Methinks Thou Doth Protest Too Much

 

The Show That Never Ends, David Weigel (Norton)

Close to the Edge, Will Romano (Backbeat)

 

David Weigel’s book claims to examine ‘the rise and fall of prog rock’. In 289 pages of overview and history (plus notes and index), with little critical or personal input, he regurgitates and juxaposes reviews, interviews and articles from the past to examine the phenomena that was progressive rock. In the current issue of The Wire magazine, Chris Cutler points out that ‘music is one big thing and the people who do it are constantly stealing and borrowing from other genres. It all evolves together.’ In Weigel’s world, however, prog rock is a genre separate from anything else: he seems oblivious to how postpunk bands like Magazine, XTC and Simple Minds reinvented the keyboard in music, drawing on the prog rock punk had supposedly banished, how ambient might be linked to prog rock and krautrock (which doesn’t really get a mention at all), and he doesn’t  want for one moment to admit how silly the sub-Tolkien fantasy worlds evoked in many 1970s’ epics really were.

I’m a big fan of King Crimson, Yes and Van der Graaf Generator, but since I left school back in the 1970s you wouldn’t catch me trying to defend them as the best thing since sliced bread, nor would you have ever found me listening to ELP or Jethro Tull, let alone associating the latter with prog rock. It doesn’t take most musical listeners to realise that ‘taste’ is a major factor in the scheme of things, and that it really doesn’t matter if a lot of other people prefer a lot of other music, be it pop, metal, grime or reggae. Especially in the digital age where we are awash with music, and rarities are easier than ever to hunt down and listen to.

Anyway, I digress. Wiegel has a clear hierarchy of bands he rates, so much of this story centres around King Crimson, ELP, Jethro Tull and Yes. He sometimes allows Van der Graaf, Soft Machine, Rush and Genesis into the mix, and occasionally throws in some details about obscure Italian and other proggers, but not a lot. Later in the book he discusses Marillion and the rise of neo-prog, but then the book kind of peters out, with a nostalgic wave backwards to ‘proper’ prog rock in days gone by. Done and dusted, the end of his musical history, prog rock is over.

The back cover suggests that this book is a ‘completist saga that leaves no chords unexplored, no story untold’ but I’d beg to differ. This is a poorly researched and badly written book that totally deserves its appalling cover of a winged tiger standing on a doubleneck guitar! If this was an album it would be a quadruple live album soon relegated to the sale and secondhand bins.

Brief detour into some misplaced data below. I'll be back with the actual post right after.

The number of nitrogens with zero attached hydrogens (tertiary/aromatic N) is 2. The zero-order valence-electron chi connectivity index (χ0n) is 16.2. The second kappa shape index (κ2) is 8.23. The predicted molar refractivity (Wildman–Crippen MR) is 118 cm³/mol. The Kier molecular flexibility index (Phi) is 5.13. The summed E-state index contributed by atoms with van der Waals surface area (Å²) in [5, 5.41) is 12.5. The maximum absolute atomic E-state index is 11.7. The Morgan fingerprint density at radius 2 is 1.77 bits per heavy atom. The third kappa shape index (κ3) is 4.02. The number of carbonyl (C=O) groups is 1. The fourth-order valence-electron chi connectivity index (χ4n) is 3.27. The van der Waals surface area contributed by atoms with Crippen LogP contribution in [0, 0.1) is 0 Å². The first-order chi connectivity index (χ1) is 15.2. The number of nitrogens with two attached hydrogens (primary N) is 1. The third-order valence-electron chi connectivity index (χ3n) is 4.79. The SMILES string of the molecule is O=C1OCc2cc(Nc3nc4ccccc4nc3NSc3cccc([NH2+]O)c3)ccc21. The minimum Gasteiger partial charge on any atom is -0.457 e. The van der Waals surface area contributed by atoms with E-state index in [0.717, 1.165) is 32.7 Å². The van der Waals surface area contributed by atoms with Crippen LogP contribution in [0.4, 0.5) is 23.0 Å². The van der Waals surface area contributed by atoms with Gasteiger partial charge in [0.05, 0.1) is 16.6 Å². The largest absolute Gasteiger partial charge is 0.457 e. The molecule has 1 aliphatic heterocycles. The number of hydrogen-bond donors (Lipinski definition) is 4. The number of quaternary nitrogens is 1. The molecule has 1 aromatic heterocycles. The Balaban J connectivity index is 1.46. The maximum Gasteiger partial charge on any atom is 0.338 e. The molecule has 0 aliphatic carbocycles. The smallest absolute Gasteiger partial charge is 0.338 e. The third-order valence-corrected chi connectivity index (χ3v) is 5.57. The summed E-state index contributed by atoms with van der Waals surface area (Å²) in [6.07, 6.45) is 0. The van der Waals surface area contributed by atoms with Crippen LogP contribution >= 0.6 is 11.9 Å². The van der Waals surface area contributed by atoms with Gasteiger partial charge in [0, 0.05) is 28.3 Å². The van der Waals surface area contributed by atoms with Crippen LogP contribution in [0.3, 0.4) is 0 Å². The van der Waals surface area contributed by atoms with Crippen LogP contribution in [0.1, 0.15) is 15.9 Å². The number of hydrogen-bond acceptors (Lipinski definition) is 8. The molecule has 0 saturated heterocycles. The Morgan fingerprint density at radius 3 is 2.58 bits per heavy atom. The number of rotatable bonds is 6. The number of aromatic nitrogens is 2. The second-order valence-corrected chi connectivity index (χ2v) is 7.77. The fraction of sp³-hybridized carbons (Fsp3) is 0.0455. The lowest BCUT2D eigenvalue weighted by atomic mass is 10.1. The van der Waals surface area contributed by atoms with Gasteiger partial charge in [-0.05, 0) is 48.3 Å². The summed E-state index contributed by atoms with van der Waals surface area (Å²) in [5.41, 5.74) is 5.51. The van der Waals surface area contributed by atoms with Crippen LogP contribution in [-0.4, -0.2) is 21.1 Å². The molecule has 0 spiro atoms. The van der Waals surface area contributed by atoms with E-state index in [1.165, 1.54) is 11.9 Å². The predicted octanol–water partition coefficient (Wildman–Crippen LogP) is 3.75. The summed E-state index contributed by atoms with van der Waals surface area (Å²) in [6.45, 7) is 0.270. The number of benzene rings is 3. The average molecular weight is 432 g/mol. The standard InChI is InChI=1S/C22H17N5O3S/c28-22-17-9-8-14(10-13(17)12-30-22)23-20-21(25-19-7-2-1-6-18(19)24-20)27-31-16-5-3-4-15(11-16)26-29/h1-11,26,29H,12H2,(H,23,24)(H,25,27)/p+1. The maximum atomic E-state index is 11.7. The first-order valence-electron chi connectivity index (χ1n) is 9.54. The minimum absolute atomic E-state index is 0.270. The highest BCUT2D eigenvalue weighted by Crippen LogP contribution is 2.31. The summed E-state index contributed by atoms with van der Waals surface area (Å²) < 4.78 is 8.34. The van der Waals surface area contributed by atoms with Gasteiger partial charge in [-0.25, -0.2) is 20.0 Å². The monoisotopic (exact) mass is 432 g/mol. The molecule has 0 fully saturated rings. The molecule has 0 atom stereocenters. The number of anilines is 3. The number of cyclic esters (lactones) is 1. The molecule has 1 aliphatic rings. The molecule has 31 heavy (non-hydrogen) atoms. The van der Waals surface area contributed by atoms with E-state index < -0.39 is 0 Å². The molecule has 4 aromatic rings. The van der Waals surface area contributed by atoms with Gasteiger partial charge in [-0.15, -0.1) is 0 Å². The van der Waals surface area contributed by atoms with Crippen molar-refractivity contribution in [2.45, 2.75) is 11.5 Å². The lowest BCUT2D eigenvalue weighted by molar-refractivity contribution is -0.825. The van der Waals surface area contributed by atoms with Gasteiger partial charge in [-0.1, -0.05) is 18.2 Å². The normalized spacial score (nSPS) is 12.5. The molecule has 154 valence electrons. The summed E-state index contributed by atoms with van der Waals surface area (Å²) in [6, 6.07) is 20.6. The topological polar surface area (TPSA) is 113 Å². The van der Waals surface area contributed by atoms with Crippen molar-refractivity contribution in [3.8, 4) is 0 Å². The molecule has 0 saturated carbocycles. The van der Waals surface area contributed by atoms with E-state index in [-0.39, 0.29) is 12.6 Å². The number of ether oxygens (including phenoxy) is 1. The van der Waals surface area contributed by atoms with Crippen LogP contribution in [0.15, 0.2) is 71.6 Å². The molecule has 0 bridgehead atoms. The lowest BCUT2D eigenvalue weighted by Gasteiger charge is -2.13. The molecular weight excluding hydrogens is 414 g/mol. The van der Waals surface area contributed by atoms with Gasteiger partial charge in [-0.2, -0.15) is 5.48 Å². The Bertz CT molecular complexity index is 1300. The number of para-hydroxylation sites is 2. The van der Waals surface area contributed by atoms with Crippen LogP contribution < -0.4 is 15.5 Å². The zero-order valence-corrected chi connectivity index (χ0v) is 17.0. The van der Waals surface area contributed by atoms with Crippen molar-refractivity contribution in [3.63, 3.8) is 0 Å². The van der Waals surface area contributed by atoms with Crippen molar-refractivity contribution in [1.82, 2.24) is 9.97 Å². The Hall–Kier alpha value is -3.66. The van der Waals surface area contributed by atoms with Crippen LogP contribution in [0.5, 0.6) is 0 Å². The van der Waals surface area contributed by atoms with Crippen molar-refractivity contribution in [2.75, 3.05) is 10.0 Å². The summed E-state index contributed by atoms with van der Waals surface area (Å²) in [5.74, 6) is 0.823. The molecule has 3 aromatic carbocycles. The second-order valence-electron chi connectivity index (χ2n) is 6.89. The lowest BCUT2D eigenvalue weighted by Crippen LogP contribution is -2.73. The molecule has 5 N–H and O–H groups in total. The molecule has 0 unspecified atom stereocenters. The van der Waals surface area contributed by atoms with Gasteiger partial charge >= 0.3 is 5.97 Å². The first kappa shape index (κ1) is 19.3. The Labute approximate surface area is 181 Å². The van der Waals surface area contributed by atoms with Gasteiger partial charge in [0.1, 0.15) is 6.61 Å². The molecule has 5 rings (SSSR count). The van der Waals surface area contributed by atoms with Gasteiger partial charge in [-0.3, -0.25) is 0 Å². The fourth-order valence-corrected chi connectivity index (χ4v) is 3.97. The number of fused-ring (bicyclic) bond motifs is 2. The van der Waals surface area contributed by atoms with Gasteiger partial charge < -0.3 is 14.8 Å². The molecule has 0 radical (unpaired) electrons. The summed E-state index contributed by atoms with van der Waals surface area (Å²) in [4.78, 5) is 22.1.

Will Romano’s Close to the Edge  is subtitled ‘How Yes’s Masterpiece Defined Prog Rock’, which seems a bit of a silly thing to say, but his book is a much more coherent and informative read than Weigel. Romano offers a critical context, some band history (and band future) as well as details of how the album was composed and recorded,  as well as the ensuing promotional tour. He not only draws on critical and journalistic material but interviews he has conducted with the band, so there’s plenty of fresh material woven into his thesis.

Romano includes chapters on Yes’ lyrical wordplay and Roger Dean’s art work, as well as a critical assessment of ‘the impact of Yes and Close to the Edge‘. It is, it has to be said, a bit po-faced and over-the-top at times, but Romano makes a clear argument and writes well, even though I suspect I’m not alone in actually preferring other Yes albums! He also does have a sense of humour about his project, one clearly shared by the jovial grump Rick Wakeman, who is, it seems, always ready to offer a quip, pun or bad joke.

1972 was a long time ago, and there’s plenty of contemporary debate about whether rock music was a 20th Century phenomenon that does not function in the same way today, as we navigate and access digital worlds, or if it has simply moved on. People are still listening, albeit in different ways, and new music of all sorts is still being made. Romano’s book works well as a kind of sociology text (without meaning to), an exploration of a past age where LP records were important in every way, from cover design and lyric sheet through to the music and engraved run-out grooves. Whether we need to argue about which LP was best, greatest, or which genre bands could be labelled as seems less and less important; wider contexts, connections and associations, more and more so.

Rupert Loydell

 


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